Georgica Cove


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Limited materials palette unifies spaces and responds to local climate

East Hampton, NY

A couple with property on a cove overlooking the Atlantic Ocean asked for a house that would be just as comfortable for two as it would on busy weekends when the couple was entertaining their children, grandchildren and guests.

To also instill the desired sense of comfort and peace, the design needed to blend with the pastoral setting and vernacular building traditions; i.e., predominantly shingle-style homes and barns that are often added to over time. Precedent studies suggested that referencing New England-connected farms in an innovative way could achieve both goals.

The architectural style of the house was applied to subsequent buildings to unify the assembly, but partitions within provided the necessary separation between uses: house to kitchen, kitchen to shop, shop to barn. One volume was often offset or rotated from the next to provide greater access to light, air and privacy from the other functions. Following that example, the program of this house is divided into the owners’ bedroom and office, eat-in kitchen and family room, formal living and dining rooms, and guest rooms.

The spaces are arranged around a courtyard to create visual and physical connections between them, but those connections can be broken by large sliding doors. Each structure has an independent mechanical system allowing it to be shut down when unoccupied. This allows the house to expand and contract to meet changing needs. Whether the owners are alone, hosting dinner guests, or have a full house of overnight guests, the house perfectly meets their requirements.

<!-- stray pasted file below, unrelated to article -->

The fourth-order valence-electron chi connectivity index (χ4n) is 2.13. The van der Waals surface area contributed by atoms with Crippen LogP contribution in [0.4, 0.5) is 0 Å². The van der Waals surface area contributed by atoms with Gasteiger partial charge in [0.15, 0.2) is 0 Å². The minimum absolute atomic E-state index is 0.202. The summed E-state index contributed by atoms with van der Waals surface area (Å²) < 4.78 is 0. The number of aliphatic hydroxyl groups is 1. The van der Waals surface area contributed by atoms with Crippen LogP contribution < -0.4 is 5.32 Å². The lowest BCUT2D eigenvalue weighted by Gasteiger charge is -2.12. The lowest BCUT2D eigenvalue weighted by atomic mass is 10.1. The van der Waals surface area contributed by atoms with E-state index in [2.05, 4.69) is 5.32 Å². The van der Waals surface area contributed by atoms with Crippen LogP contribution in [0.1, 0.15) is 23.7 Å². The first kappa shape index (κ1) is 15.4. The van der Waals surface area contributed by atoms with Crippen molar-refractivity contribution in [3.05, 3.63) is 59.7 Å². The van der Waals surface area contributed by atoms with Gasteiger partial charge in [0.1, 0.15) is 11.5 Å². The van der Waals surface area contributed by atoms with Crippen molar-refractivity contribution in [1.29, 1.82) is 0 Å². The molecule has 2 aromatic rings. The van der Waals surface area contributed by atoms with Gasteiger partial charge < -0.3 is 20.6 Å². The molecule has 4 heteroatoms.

As with connected farms, a limited palette of materials and details unifies the various spaces and responds to the local climate. The cedar shingles common to local buildings are scaled up to the size of boards to cover the roof and sidewalls. Cedar screens provide privacy and filter light. A marble plinth filled with sand elevates the house above the floodplain while also creating drywells to accept stormwater runoff. Oak floors and millwork unify the interior spaces.

The design repurposes the historic typology of the connected farm to suit the timely needs of the site and the family. By acknowledging the area’s history and tradition of building, the home is an evolution of this vernacular.


Bates Masi + Architects

East Hampton, NY


Steven Maresca

Hampton Bays, NY


John Hummel and Associates Custom Builders

East Hampton, NY


Bates Masi + Architects

East Hampton, NY

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